New York City to overhaul recycling program

April 27, 2015 0 By Erin Kilgore

New York City plans to lower its waste by 90% by 2030.

The OneNYC plan, a new environmental plan, which includes overhauling the city’s current recycling system, introducing incentives to decrease waste, and dramatically reducing the use of plastic shopping bags – in order to reach the goal of lowering the city’s waste output by 90% by 2030 – was unveiled on Earth Day in New York City by NYC Mayor Bill de Blasio.

Adopting this plan would decrease the city’s waste by over 3 million tons.

According to the mayor, “The average New Yorker throws out nearly 15 pounds of waste a week, adding up to millions upon millions of tons a year.” He added in his statement that “To be a truly sustainable city, we need to tackle this challenge head on.”

New recycling planIf this plan was adopted by American’s largest city, which is home to an estimated 8.5 million residents, New York City would become the largest city in the Western Hemisphere to implement a plan of this scale. This would be a massive undertaking as the primary goal is to lower the amount of NYC waste by more than 3 million tons from the city’s estimated level of 3.6 million tons in 2005.

The new recycling plan would also cut major costs.

Currently, it costs the city over $350 million every year to export its garbage, which for decades has been exported to upstate New York, New Jersey, Pennsylvania, Virginia, or South Carolina. Dramatically reducing waste would naturally mean significantly lowering the cost of exports.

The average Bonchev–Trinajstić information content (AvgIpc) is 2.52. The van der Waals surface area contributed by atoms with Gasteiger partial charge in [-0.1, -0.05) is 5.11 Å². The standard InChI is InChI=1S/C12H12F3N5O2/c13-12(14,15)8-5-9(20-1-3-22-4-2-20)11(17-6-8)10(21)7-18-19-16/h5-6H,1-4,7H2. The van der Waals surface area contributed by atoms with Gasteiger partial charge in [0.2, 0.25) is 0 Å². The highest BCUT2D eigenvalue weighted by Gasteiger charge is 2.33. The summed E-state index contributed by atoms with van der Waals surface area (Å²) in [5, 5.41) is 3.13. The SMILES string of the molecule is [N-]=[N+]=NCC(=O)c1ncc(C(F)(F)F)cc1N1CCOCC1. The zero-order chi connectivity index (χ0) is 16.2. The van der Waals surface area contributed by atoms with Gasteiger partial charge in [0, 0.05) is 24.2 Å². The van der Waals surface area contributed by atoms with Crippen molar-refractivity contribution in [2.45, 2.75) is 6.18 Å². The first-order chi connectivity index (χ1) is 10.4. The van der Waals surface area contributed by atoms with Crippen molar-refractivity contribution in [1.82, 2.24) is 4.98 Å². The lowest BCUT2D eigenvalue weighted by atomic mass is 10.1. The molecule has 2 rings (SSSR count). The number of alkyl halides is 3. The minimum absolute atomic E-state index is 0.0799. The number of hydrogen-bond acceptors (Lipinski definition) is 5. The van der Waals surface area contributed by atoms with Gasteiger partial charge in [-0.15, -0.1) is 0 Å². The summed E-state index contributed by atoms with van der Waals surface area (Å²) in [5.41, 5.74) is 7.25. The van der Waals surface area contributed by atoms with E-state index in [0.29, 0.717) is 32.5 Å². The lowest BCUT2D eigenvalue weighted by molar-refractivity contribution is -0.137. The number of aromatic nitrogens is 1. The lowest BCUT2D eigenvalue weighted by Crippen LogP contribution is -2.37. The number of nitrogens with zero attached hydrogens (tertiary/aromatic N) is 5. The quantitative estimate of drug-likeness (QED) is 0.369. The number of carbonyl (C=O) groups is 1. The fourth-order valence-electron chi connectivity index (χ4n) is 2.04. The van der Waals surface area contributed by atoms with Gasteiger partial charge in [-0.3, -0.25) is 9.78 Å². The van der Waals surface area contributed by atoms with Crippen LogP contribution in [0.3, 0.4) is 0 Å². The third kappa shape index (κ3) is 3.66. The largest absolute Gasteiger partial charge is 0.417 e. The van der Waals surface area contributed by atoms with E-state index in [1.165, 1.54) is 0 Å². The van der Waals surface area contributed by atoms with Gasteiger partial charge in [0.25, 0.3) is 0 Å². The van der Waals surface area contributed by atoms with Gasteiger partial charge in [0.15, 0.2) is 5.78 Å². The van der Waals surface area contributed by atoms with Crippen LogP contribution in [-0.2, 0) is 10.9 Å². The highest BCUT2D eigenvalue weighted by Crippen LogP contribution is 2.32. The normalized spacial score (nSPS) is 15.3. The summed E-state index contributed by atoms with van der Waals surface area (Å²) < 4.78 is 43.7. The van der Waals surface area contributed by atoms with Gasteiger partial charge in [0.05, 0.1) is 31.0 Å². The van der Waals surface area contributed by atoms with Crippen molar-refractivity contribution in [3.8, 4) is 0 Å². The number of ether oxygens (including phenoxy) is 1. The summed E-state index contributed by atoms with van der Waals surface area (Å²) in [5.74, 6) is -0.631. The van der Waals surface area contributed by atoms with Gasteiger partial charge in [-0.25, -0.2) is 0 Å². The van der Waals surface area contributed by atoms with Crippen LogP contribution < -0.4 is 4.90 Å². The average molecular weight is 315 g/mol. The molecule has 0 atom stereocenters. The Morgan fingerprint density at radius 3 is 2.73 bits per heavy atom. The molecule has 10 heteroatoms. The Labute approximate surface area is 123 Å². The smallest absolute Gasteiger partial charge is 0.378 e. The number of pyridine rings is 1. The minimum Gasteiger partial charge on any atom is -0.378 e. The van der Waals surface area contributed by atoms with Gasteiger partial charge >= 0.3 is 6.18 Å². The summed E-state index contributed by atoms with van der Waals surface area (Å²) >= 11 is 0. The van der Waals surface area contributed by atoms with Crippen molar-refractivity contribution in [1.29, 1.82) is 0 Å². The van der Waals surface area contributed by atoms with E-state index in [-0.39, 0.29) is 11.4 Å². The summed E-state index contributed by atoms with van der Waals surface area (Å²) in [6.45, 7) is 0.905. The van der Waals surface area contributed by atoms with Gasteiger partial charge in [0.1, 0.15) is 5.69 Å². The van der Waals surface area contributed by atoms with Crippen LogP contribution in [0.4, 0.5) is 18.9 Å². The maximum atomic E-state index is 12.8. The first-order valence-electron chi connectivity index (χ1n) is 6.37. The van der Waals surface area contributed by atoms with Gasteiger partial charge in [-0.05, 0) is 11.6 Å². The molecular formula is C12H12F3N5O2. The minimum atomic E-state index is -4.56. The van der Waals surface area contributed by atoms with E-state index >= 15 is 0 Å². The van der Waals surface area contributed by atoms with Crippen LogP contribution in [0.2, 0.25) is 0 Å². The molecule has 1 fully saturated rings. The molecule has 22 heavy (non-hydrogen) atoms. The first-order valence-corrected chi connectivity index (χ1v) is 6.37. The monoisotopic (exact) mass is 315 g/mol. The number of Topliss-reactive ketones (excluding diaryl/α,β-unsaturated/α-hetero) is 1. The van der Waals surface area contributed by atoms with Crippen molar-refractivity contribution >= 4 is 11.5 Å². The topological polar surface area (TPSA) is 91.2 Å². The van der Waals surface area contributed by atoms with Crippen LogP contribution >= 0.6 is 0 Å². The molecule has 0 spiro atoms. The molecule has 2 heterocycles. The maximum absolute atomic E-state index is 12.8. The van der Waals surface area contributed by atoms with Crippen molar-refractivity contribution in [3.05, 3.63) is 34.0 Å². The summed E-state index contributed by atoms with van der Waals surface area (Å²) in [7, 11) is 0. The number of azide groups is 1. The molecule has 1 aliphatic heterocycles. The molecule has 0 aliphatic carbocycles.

Since 2005, waste production has declined in the city by 14%. This reduction has been the result of a boost in recycling. The new plan intends to further increase the amount that is recycled and also simplify the process, according to The Associated Press.

Instead of the current residential two bin recycling program, the new plan would combine all recycling into a single bin. The goal is to implement the single-stream plan, which has already been adopted by other cities, by 2020.

In addition to recycling, the collection of organic waste (yard waste, food scraps, etc.), which currently makes up 31% of NYC’s residential stream of waste, would be expanded to almost 200,000 residents by the end of the year and will be collected directly from the homes of residents. The city’s goal is to collect organic waste from all homes by the end of 2018.

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